AISD spelling

We flirted with clicking through the link to complain about it — sort of a meta complaint — but then thought better of entangling with school cops, who as a class are not known for their happy-go-lucky approach to sarcasm. Who knows what crazy zero tolerance policy we might run afoul of?


Ugly linkage, Austin edition

May 31, 2016

Ugly linkage disclaimer here.

For the last two years, one or more bags of douche have been throwing rocks down on cars from bridges or elevated positions over Interstate 35 in Austin. More than eighty vehicles have been hit, and five people have been injured only in the last month. The police have not caught anybody, notwithstanding lots of high tech surveillance and political pressure. Regardless, if they do catch a rock-thrower it would seem that stoning would be the right punishment. Yeah, we hate to borrow from Islamic law as much as the next person, but if we don’t deter these bastards quickly it will become a thing, like graffiti and cutting, and that will suck large.

Austin’s government has imposed a moratorium on new street events in downtown Austin because congestion, or something like that. The moratorium is now set to expire, and the city is surveying its peeps to see if they support an extension. We love street events so our opposition to the street-event moratorium is self-interested, but there is a bigger issue at stake. The moratorium freezes the status quo, privileging — we used that word just to troll the lefties — incumbent events and denying access to newcomers. This strikes us as very much of a piece with killing Uber and Lyft by regulation or clamping down on short-term rentals. Austin’s current city government just loves the status quo. Don’t they realize that will kill the goose the lays the golden eggs?

The Austin cops arrested an activist who was filming them on dirty 6th. Allegedly, the dude was too close. We struggle with cases such as these, because we are a First Amendment absolutist, or as close as one can reasonably get without being a complete lunatic, and we are not big fans of either police or activists. Both have a strong busybody streak, and we do not like busybodies.

Surprising exactly nobody who is not an economic retard, black market ridesharing has popped up to replace Uber and Lyft, which famously quit Austin after voters sustained onerous regulations imposed by the city council. So reasonable regulation and corporate oversight is now eclipsed by no oversight. But we got international humiliation out of it so that’s something.

While the “Texas beer economy is booming,” the Lone Star State ranks only 42nd for breweries per capita. Thankfully, “we’re far from saturated,” or so the article says.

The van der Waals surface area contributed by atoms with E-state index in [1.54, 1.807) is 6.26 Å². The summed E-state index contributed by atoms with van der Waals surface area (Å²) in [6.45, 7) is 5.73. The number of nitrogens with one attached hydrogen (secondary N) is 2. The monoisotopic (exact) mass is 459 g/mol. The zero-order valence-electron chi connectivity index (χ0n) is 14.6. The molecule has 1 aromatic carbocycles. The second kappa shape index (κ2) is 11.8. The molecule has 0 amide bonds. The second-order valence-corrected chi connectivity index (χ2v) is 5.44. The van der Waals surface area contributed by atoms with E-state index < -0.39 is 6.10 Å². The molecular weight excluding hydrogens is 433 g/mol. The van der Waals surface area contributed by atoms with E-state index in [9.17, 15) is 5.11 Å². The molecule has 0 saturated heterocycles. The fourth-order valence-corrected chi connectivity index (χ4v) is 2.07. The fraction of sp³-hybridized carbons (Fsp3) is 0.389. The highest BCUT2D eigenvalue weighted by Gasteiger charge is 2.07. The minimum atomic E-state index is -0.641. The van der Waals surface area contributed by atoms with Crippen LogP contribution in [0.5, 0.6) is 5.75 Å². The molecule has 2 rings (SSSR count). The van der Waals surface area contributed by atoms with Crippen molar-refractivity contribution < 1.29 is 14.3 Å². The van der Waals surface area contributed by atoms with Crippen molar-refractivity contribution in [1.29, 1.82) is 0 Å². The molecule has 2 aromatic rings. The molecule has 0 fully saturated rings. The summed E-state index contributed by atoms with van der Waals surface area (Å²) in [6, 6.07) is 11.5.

The next move in transportation engineering

May 17, 2016

We all know that ridesharing apps allow for the rating of both drivers and passengers, which system inherently disciplines the behavior of both. Along comes this idea for flying, which I would get behind. Especially if the voting power were amplified according to frequent flyer status.

This would be very bad news for extremely fat people in my row.


Ugly linkage

May 15, 2016

You guys know the drill.

Allegedly, unnamed “Republicans” have approached Mark Cuban about taking on Donald Trump in a third-party bid. This might be a case of learning a lesson too well. Regardless, the only third party bid that matters is one that can take a state or two and throw the election in the House. And if you don’t follow that last point, go read the very clear text of the 12th Amendment and hope for salvation.

Public health experts from Hahvahd strongly advise that Brazil cancel the Olympics because Zika. We know a little bit about public health, and agree with the recommendation. The rationale in the linked article, however, pains us because it in part rests on chattering class moralizing:

Dr. Richard E. Besser, ABC News’s chief health and medical editor, highlighted five things that report author Amir Attaran identifies in defense of such a drastic recommendation: Rio’s proximity to the disease; the dangers associated with this particular strain; the increase in tourism that will risk spreading the Zika virus to other countries; the short amount of time health officials will have to develop control measures; and, finally, what Attaran calls the irresponsibility in placing sports above public health. (Emphasis added.)